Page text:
Ruthie has a reputation for rolling up her sleeves and getting the job done in her community. It’s not surprising to see a “Don’t Mess with Ruthie” bumper sticker every now and then when driving through town, and residents are lucky to have her on their side.

Harlingen residents and employees can now breathe easier thanks to Ruthie and all You’re the Cure advocates who stood up for the right to breathe smoke-free air.

Ruthie will continue working with the American Heart Association as a member of the Texas Smoke-free Leadership Council.

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Oklahoma Releases 2014 State of the State Health Report

The 2014 State of the State’s Health Report is an in-depth look at the health status of resident in Oklahoma based off various health measures.

Two critical measures of the health of Oklahoma – infant mortality and smoking rates – have shown signs of decrease, as a result, of the state’s investment in evidence-based practices and approaches implemented by community coalitions and statewide organizations. Enactment of required Pulse Oximetry screenings is an example of such a practice that is already saving lives in Oklahoma

The state ranks 44th in overall health status of its residents compared to other states in the nation. Oklahoma still has a high prevalence of death due to heart disease and stroke. Oklahoma has the third highest rate of death due to heart disease and fourth highest rate of death due to stroke in the nation.  Causes are attributed to unhealthy lifestyles and behaviors such as low physical activity and lack of fruit and vegetable consumption, along with a high prevalence of smoking and obesity.

For more information, please visit the Oklahoma Health Department’s website: http://www.ok.gov/health/pub/boh/state/

How would you recommend Oklahoma reverse these numbers?

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Governor Mary Fallin holds Ceremonial Bill Signing for CPR in Schools Bill

On June 11th, Governor Mary Fallin held a ceremonial bill signing of House Bill 1378 by Representative Emily Virgin and Senator John Sparks. Ceremonial bill signings serve as an opportunity to culminate the successes of a multi-year advocacy campaign.

A driving factor throughout this campaign was survivor stories. AHA volunteer Amy Steelman shared her story early on at an interim study of how learning CPR as a high school student saved her daughter Hannah’s life when Hannah drowned at a family barbeque.  In addition, Founders of the Chase Morris Foundation, Michael Morris and Kristi Brooks, attended the ceremony.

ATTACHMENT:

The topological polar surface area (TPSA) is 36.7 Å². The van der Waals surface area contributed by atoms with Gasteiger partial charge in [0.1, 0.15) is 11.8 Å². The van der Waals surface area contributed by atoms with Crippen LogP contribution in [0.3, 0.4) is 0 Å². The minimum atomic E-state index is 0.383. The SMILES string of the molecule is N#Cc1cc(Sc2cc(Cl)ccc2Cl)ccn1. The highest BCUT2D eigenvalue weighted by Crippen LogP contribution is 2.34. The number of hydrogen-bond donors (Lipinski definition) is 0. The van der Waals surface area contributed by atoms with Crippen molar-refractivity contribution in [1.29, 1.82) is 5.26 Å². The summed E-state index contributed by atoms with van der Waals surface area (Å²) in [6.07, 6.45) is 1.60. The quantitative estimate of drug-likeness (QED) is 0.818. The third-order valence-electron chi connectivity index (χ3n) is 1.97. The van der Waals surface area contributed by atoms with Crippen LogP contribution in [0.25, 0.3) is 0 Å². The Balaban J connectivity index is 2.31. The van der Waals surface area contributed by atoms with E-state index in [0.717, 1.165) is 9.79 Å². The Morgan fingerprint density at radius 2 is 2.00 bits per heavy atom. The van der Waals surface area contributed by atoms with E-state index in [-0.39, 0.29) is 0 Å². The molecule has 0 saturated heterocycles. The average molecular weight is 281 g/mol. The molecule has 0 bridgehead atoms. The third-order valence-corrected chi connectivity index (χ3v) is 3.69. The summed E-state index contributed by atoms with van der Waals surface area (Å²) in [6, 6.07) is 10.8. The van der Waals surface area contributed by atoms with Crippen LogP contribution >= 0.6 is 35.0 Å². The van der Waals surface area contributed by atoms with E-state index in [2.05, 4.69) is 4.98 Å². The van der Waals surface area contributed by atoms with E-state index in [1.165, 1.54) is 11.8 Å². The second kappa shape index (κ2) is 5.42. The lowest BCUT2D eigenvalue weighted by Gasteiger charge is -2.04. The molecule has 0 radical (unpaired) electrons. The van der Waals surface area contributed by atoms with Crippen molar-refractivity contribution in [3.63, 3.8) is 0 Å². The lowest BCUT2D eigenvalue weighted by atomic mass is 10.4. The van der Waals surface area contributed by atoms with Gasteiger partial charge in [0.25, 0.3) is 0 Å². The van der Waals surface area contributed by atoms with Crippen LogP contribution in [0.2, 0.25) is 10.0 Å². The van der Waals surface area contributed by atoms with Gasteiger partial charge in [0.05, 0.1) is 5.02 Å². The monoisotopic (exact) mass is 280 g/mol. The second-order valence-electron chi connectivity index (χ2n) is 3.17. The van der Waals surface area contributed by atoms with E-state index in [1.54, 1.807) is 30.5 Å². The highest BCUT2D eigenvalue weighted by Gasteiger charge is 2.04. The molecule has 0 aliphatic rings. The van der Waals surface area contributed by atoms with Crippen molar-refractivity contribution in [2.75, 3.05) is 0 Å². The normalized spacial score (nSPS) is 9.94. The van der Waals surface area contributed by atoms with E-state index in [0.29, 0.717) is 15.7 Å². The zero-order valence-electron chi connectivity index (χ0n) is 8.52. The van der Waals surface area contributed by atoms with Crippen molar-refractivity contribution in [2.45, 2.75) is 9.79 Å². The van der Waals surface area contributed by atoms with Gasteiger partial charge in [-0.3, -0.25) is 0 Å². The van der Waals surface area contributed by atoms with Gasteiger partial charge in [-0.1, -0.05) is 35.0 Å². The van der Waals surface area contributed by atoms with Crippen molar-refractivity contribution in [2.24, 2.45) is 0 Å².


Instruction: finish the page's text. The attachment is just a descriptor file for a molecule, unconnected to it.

Chase Morris lost his life due to an undetected heart defect. His father Michael started the Chase Morris Foundation to provide scholarships promote awareness and early detection of heart defects among young students and athletes.  The Chase Morris Foundation was a great partner throughout the legislative campaign by engaging in various grassroots advocacy tactics such as writing letters of support and promoting You’re the Cure calls to action.

After the ceremonial signing, Representative Emily Virgin and Senator John Sparks were presented with Heart of Honor awards for their support of the American Heart Association and recognized all of the staff and volunteers for their involvement in the campaign.

Attendees of the CPR in School bill signing included grassroots volunteers, Mrs. Oklahoma International, Citizen CPR, Oklahoma Chapter of the American College of Physicians, Oklahoma City Sweethearts, Oklahoma City Circle of Red, and AHA staff from the Oklahoma City and Tulsa offices.

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Oklahoma City Council and Mayor Proclaim Stroke Month

On Tuesday, May 27th, Oklahoma City Mayor, Mick Cornett, presented a proclamation from the City of Oklahoma City recognizing May as “American Stroke Month.” Prior to the presentation of the proclamation, stroke survivors and AHA staff briefly met with Mayor Cornett to take a group photo and discuss the importance of recognizing Stroke Month.

After Mayor Cornett had presented the proclamation, each stroke survivor introduced themselves and shared their story as a stroke survivor. Survivor A. Jaye Johnson even announced that the previous Saturday marked the one year anniversary since his stroke, and that since then he has lost over 100 pounds!

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Arkansas Advocate Stars in PSA for CPR in Schools

Arkansas volunteer and Miss Teen International, Haley Pontius, is on a mission to educate more people – especially her peers – about how CPR can save a life.  That is why she supports CPR in Schools legislation and recently starred in a Public Service Announcement. 

You can view the PSA video by clicking here.

In addition to her CPR advocacy Haley has volunteered for the American Heart Association since 2007 in a number of roles.  Haley was a summer intern at the Central Arkansas office in 2012 and has volunteered at several events, like the Heart Ball and Go Red For Women Luncheon.